persecution


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Related to persecution: Persecution complex
References in classic literature ?
That if ever it is carried out, it will be in the face of every obstacle that wealth and mastership can oppose--in the face of ridicule and slander, of hatred and persecution, of the bludgeon and the jail?
They had been the settlers of thirteen separate and distinct English colonies, along the margin of the shore of the North American Continent; contiguously situated, but chartered by adventurers of characters variously diversified, including sectarians, religious and political, of all the classes which for the two preceding centuries had agitated and divided the people of the British islands--and with them were intermingled the descendants of Hollanders, Swedes, Germans, and French fugitives from the persecution of the revoker of the Edict of Nantes.
But Anaxagoras had been dead thirty years, and was beyond the reach of persecution.
Heresies in either can rarely be cured by persecution.
The females were less numerous than the males, and liable to much furtive persecution in spite of the monogamy the Law enjoined.
Now whenever things are so that a lot of people feel they ought to be doing some- thing, the weak, and those who go weak with a lot of com- plicated thinking, always make for a sort of do-nothing religion, very pious and superior, and submit to persecution and the will of the Lord.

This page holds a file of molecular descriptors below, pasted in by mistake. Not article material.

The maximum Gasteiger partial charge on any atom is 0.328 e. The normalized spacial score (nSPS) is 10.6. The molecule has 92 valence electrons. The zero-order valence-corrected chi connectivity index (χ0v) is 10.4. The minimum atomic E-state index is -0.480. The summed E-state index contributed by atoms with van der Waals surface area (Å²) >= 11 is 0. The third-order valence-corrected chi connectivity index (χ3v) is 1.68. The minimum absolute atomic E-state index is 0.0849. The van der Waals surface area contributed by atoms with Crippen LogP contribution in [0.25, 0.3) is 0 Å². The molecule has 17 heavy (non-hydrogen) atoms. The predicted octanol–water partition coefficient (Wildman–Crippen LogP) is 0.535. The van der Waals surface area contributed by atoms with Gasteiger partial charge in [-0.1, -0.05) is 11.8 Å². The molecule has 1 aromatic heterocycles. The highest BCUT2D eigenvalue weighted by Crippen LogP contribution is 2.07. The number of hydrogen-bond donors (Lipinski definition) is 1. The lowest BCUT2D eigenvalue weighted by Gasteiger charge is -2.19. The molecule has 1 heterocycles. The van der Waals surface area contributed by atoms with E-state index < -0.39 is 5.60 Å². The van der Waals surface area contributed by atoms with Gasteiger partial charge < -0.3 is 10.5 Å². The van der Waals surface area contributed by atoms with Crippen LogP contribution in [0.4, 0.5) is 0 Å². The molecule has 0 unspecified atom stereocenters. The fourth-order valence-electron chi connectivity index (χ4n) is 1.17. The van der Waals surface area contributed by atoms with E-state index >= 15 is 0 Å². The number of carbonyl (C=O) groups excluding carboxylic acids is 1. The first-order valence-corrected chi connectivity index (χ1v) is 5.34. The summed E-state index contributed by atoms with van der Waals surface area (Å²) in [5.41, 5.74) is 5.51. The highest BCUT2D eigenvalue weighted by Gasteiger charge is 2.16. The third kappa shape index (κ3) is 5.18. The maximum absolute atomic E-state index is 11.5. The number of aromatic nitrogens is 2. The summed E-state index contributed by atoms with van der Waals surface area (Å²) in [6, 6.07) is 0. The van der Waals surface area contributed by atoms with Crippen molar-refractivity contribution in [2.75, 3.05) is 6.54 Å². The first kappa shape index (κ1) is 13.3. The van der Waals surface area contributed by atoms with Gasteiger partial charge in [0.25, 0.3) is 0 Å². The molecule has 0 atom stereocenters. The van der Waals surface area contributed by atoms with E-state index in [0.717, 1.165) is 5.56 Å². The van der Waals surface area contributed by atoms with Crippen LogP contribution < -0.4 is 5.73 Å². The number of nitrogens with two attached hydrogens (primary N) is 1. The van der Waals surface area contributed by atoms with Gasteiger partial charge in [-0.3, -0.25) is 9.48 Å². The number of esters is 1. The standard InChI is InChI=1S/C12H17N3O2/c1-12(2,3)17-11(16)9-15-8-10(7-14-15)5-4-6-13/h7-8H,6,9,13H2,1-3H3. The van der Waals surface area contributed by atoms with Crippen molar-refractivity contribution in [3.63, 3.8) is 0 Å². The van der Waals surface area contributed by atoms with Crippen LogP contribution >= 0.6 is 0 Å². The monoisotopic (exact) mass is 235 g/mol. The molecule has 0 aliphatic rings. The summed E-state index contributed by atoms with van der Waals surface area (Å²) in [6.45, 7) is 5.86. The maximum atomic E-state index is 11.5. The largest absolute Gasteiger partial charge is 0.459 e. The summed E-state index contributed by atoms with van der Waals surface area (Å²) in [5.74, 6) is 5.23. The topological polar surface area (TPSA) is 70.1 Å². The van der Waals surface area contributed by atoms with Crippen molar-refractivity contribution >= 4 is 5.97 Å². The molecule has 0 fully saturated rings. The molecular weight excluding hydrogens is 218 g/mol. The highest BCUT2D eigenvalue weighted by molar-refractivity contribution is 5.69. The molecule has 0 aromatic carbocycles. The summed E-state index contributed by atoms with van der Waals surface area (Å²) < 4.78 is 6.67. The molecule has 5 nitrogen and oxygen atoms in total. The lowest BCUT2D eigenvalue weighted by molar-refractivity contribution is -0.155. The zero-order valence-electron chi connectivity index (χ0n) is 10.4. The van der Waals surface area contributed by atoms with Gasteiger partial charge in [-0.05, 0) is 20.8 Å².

Only," replied Treville, "it is a sad thing that in the unfortunate times in which we live, the purest life, the most incontestable virtue, cannot exempt a man from infamy and persecution.
True," replied the marquise, without wincing in the slightest degree at the tragic remembrance thus called up; "but bear in mind, if you please, that our respective parents underwent persecution and proscription from diametrically opposite principles; in proof of which I may remark, that while my family remained among the stanchest adherents of the exiled princes, your father lost no time in joining the new government; and that while the Citizen Noirtier was a Girondin, the Count Noirtier became a senator.
My heart, believe me, is able to appraise at its true worth all that you have done for me by protecting me from my enemies, and from hatred and persecution.
But the figure which most attracted the public eye, and stirred up the deepest feeling, was the Episcopal clergyman of King's Chapel, riding haughtily among the magistrates in his priestly vestments, the fitting representatives of prelacy and persecution, the union of church and state, and all those abominations which had driven the Puritans to the wilderness.
Meantime, those of the Puritans who remained in England continued to suffer grievous persecution on account of their religious opinions.
If I chose to interfere in this business, now, I might get up as pretty a story of hatred and persecution as the Methodists need desire to publish in the next number of their magazine.